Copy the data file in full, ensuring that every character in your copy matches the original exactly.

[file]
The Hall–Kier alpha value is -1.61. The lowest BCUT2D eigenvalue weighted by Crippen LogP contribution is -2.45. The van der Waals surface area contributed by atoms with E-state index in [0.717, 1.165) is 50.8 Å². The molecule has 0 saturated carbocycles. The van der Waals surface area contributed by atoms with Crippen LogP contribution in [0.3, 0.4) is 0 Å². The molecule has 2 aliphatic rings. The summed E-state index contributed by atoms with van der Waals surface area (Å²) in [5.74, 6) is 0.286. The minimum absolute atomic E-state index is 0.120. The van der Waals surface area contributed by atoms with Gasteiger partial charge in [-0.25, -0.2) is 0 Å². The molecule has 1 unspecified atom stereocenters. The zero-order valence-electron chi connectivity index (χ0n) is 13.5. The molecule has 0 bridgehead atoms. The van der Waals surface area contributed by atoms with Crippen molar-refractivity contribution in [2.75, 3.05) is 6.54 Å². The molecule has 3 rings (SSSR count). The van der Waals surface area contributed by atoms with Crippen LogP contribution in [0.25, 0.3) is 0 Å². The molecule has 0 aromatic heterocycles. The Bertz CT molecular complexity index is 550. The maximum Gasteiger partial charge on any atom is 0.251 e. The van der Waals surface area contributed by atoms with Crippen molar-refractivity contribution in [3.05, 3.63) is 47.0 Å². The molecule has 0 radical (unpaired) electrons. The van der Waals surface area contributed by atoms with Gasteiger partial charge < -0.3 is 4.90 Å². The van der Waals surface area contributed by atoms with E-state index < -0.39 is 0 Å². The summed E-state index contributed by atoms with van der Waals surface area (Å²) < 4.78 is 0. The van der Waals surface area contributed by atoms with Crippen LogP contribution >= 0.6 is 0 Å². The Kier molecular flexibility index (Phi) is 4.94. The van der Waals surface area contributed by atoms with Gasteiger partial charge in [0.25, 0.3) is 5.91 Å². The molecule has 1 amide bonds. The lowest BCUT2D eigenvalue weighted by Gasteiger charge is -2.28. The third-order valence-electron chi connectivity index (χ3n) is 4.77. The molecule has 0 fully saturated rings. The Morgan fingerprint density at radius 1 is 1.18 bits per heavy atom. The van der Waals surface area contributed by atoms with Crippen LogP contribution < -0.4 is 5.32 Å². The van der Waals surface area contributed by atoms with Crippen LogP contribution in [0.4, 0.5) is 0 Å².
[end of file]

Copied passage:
The Hall–Kier alpha value is -1.61. The lowest BCUT2D eigenvalue weighted by Crippen LogP contribution is -2.45. The van der Waals surface area contributed by atoms with E-state index in [0.717, 1.165) is 50.8 Å². The molecule has 0 saturated carbocycles. The van der Waals surface area contributed by atoms with Crippen LogP contribution in [0.3, 0.4) is 0 Å². The molecule has 2 aliphatic rings. The summed E-state index contributed by atoms with van der Waals surface area (Å²) in [5.74, 6) is 0.286. The minimum absolute atomic E-state index is 0.120. The van der Waals surface area contributed by atoms with Gasteiger partial charge in [-0.25, -0.2) is 0 Å². The molecule has 1 unspecified atom stereocenters. The zero-order valence-electron chi connectivity index (χ0n) is 13.5. The molecule has 0 bridgehead atoms. The van der Waals surface area contributed by atoms with Crippen molar-refractivity contribution in [2.75, 3.05) is 6.54 Å². The molecule has 3 rings (SSSR count). The van der Waals surface area contributed by atoms with Crippen LogP contribution in [0.25, 0.3) is 0 Å². The molecule has 0 aromatic heterocycles. The Bertz CT molecular complexity index is 550. The maximum Gasteiger partial charge on any atom is 0.251 e. The van der Waals surface area contributed by atoms with Crippen molar-refractivity contribution in [3.05, 3.63) is 47.0 Å². The molecule has 0 radical (unpaired) electrons. The van der Waals surface area contributed by atoms with Gasteiger partial charge < -0.3 is 4.90 Å². The van der Waals surface area contributed by atoms with E-state index < -0.39 is 0 Å². The summed E-state index contributed by atoms with van der Waals surface area (Å²) < 4.78 is 0. The van der Waals surface area contributed by atoms with Crippen LogP contribution >= 0.6 is 0 Å². The Kier molecular flexibility index (Phi) is 4.94. The van der Waals surface area contributed by atoms with Gasteiger partial charge in [0.25, 0.3) is 5.91 Å². The molecule has 1 amide bonds. The lowest BCUT2D eigenvalue weighted by Gasteiger charge is -2.28. The third-order valence-electron chi connectivity index (χ3n) is 4.77. The molecule has 0 fully saturated rings. The Morgan fingerprint density at radius 1 is 1.18 bits per heavy atom. The van der Waals surface area contributed by atoms with Crippen LogP contribution < -0.4 is 5.32 Å². The van der Waals surface area contributed by atoms with Crippen LogP contribution in [0.4, 0.5) is 0 Å².